Over the last 18 months, telehealth provided a critical bridge for patients hoping to connect with their doctors and yet avoid in-person visits to their providers’ offices for fear of exposure to COVID-19.
Open Door Family Medical Center pediatricians like Dr. Andrew Swiderski found connecting by telephone, through video or the exchange of photos, helpful in engaging the parents of his young patients. It was effective for such things as displaying rashes, discussing the reasons for getting children vaccinated against the virus, and giving tips on toilet training. When telehealth did not suffice, he met patients in the parking lot next to his Ossining Open Door office or under the awning of nearby retailers, creating meaningful connections and ensuring consistent medical care.
According to Dr. Swiderski, however, most parents now want to return to some degree of not only in-person schooling, but also in-person doctors’ visits. “While telehealth allows patients and their parents to connect with providers,” he says, “it does not replace regular screenings when vaccinations need to be given, milestones measured, or tests administered.”
Dr. Sharon Joseph, a pediatrician at Open Door’s Port Chester site, also believes that telehealth has a permanent place in patient care but cannot always take the place of face-to-face visits. “We can see on video if the belly button looks good or we can examine a rash,” she says. “But, when necessary, we tell people ‘you need to come in.’ ”
Permanent changes have been made at Open Door’s offices to isolate acute patients and emphasize infection control awareness, including hand washing, mask wearing and separate entrances for sick and well patients.
“Right now,” she adds, “pediatricians at Open Door and around the country are playing catch-up with patients. This means conducting a full court press in terms of going through our electronic medical records to identify and reach out to the many parents whose children, primarily preschoolers, fell behind schedule in seeing the doctor.”
Along with their colleagues across the country, they are also finding themselves bolstering many parents who have been overwhelmed during the past 18 months. “We’re seeing an uptick of parents coming in after hearing from teachers that their children couldn’t focus or lost skills – all natural consequences of the past school year,” observes Dr. Joseph. “With some of our families, first grade students are learning in English with parents who don’t know enough English to help them do their homework. The school year was so topsy turvey and parents feel it.”
Another major nationwide consequence of the pandemic has been the rise in childhood obesity, according to Dr. Joseph. “Many of our kids sat at home, bored and eating, and not exercising,” she says. “By not having in-person visits, they missed out on the preventive care offered by Open Door in terms of services such as access to nutritionists who can provide them with information about healthy and culturally appropriate meals. Among some of our families, they can’t just say to their kids ‘go out to the backyard and burn off steam.’ They may not have that option and their only exercise was walking to school or being in gym class, neither of which, for the most part, existed.”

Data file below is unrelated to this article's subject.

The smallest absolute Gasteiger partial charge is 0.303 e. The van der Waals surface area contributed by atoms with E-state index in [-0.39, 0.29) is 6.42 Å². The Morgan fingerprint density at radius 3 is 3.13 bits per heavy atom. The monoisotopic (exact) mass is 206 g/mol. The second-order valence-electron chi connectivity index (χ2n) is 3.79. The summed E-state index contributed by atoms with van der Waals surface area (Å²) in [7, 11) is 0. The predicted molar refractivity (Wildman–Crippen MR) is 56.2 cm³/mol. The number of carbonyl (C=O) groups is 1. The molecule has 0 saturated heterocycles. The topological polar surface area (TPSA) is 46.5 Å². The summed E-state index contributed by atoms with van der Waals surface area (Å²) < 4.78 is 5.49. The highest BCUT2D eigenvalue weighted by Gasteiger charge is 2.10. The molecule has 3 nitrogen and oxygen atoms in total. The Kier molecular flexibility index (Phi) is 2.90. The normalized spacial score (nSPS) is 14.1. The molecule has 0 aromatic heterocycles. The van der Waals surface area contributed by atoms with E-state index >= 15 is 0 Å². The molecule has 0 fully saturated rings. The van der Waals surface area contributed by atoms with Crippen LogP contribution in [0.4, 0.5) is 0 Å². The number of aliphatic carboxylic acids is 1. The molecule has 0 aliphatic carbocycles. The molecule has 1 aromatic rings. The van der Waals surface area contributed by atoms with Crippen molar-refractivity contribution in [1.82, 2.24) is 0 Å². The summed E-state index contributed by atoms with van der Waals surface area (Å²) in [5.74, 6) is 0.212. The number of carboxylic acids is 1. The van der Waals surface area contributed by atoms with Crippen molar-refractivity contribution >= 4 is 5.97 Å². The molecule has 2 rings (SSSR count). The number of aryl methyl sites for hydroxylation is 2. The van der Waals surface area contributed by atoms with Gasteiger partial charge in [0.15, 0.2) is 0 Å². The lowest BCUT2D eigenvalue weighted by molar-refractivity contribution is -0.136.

The verdict is still out when it comes to deciding whether interventions such as talking with teens exhibiting high-risk behaviors can be solely done remotely. “A lot of people say it is too impersonal to do online,” says Dr. Swiderski, “but others say with a little more distance it can actually get people to open up more.”
“Virtual visits have huge potential around the country in places where medical resources are limited,” says Dr. Swiderski. “It makes more sense, in some cases, than traveling or needing to take time off from school or work. There are things we can do that we didn’t know we could, like diagnosing a rash over the phone or listening to a child snoring. But it doesn’t work when you talk about checking joints, ears, eyes, heart, and lungs. There are limitations.”
Pediatrics require more in-person visits than adult medicine. According to Dr. Swiderski, “You can’t weigh patients, measure vitals, do lab tests, or check their hearing remotely. Vaccinations, obviously, can only be given in-person. This all suffered during the height of the pandemic and many fell behind. I could do some annual checkups remotely, but patients would still have to come in at a later time.”
In-person visits are essential from birth to 18 months, and at four, 11 and 16 years old. Certain sick visits can be discussed through telehealth, but some respiratory conditions, such as asthma, are better monitored in-person.
In addition, virtual visits are challenging for many of his patients who lack the digital capabilities of more affluent families in terms of such things as bandwidth, internet access, screen size, and digital skills. “Some of our families don’t have laptops and it can be hard to send video from a 3 by 3-inch screen,” he says. To address these gaps, Open Door launched a digital literacy effort, including education to strengthen skills and access to laptops and Wi-Fi to increase access.
“There is a whole new world and a lot of progress has been made. We’re getting back to normal, but it’s certainly not the same. Pediatricians have learned a great deal about how to accommodate patients and their families,” says Dr. Swiderski, who adds that incorporating different modalities of care offers a broader range of access to services.